LPS Richmond:

Juan Hernandez Class of 2014

Juan won the College Board’s National Hispanic Recognition Program because of his high PSAT score. The NHRP identifies academically outstanding Latino high school students and notifies the best universities of their potential as they begin the college search.

LPS Oakland:

Leonardo Rodriguez Class of 2013 Leonardo was named a Questbridge National Scholar, a program that helps outstanding low-income high school seniors attend the nation's most selective colleges. This honor earned him a four full-year scholarship to Wesleyan University, where he plans to study neuroscience. His hope is to specialize in the causes and treatment of autism, after being inspired by his little brother, who is autistic.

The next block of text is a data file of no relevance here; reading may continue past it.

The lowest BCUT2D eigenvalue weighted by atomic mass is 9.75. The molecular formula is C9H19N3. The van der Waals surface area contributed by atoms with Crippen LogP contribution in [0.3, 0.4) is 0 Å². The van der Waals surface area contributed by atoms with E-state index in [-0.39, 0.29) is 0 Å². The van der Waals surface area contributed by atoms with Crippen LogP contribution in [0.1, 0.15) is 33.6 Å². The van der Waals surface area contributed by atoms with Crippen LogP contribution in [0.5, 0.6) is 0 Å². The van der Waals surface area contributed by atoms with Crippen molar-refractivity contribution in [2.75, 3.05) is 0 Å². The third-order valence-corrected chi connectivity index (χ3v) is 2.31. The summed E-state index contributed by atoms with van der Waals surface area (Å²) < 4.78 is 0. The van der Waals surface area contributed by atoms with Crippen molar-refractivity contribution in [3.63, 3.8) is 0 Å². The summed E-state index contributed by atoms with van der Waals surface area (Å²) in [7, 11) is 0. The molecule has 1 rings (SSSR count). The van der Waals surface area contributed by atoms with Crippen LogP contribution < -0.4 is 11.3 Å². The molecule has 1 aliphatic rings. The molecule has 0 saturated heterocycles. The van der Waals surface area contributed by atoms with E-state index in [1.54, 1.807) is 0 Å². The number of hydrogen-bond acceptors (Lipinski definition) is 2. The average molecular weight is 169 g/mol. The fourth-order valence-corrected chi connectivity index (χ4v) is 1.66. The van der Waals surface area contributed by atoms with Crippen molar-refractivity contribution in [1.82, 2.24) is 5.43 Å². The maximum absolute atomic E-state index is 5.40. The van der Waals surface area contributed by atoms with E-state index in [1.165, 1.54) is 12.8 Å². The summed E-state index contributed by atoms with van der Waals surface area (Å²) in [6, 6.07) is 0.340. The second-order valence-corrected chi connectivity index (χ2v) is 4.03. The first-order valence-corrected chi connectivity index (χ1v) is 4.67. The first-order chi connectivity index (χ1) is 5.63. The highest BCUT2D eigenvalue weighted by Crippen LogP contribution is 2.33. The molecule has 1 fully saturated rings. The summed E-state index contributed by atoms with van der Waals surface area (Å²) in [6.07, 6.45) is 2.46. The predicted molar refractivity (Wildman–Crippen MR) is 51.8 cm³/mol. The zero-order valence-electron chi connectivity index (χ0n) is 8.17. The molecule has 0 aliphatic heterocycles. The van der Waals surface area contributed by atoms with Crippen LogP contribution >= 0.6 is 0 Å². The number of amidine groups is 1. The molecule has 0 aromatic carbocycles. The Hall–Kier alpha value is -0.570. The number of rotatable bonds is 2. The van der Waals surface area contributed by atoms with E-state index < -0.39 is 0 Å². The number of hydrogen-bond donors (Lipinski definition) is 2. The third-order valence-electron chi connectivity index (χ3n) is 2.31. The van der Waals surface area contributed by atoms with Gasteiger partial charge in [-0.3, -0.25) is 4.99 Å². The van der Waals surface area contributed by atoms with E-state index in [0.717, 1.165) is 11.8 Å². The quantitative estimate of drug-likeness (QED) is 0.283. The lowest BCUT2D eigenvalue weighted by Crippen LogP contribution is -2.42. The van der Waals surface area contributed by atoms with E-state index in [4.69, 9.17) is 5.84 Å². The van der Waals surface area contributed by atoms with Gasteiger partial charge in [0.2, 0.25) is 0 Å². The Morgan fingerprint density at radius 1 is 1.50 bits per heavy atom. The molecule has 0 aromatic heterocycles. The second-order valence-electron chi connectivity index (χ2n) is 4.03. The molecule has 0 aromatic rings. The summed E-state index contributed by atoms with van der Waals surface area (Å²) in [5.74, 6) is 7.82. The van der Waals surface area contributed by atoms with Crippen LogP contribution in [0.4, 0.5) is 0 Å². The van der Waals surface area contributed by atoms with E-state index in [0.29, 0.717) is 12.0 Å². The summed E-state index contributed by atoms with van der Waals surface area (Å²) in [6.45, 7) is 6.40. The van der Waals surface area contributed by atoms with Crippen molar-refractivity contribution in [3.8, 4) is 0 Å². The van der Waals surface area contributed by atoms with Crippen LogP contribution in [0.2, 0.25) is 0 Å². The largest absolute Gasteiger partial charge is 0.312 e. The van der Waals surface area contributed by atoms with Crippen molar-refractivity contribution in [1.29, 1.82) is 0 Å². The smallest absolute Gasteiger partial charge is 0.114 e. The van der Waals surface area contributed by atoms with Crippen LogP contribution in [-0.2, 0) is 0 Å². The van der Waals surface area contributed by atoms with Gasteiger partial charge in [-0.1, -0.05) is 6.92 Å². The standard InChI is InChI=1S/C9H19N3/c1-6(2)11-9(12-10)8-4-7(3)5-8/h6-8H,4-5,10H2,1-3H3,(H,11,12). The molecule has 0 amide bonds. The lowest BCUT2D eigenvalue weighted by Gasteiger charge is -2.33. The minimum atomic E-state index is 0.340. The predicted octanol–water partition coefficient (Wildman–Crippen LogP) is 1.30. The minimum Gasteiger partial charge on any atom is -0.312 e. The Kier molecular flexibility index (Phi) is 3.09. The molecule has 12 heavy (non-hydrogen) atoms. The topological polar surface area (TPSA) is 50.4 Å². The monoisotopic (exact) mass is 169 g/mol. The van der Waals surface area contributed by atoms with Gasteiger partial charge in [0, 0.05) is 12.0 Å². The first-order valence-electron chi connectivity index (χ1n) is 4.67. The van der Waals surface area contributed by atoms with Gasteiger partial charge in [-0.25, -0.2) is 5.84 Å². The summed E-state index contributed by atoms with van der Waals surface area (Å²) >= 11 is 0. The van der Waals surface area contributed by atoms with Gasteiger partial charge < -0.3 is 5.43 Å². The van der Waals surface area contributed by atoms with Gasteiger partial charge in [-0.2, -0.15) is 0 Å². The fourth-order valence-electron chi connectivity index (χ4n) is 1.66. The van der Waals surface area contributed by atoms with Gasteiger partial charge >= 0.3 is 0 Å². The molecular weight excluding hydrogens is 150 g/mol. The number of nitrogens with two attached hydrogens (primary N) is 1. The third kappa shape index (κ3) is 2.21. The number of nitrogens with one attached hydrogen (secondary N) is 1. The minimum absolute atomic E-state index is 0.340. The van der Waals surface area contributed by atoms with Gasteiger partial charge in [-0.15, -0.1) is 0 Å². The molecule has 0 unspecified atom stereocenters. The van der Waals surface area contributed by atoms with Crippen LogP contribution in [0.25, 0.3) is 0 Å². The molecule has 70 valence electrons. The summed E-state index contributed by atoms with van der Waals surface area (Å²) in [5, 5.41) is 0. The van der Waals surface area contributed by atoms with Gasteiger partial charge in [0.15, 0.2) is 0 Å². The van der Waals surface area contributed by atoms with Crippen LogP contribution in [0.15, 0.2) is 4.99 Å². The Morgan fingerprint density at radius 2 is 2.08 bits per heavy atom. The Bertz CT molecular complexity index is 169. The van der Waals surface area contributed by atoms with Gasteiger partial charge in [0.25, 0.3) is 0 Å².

✪ U.S. News & World Report’s “Best High Schools 2013” awards a Gold medal to LPS Hayward and a Silver medal to LPS Richmond. ✪ LPS Oakland’s Student Geek Squad wins CK12 Get Real Competition grand prize for innovative online course material. ✪ Dr. Louise Bay Waters, LPS CEO, named NewSchools Venture Fund 2013 Innovator of the Year. ✪ LPS Hayward named #3 charter school in California by University of California Rossier School of Education. ✪ LPS wins California Department of Education grant to disseminate ExitTicket and data-based instructional strategies to district and charter schools.

College Acceptance Rate: 97% Partial List of Colleges: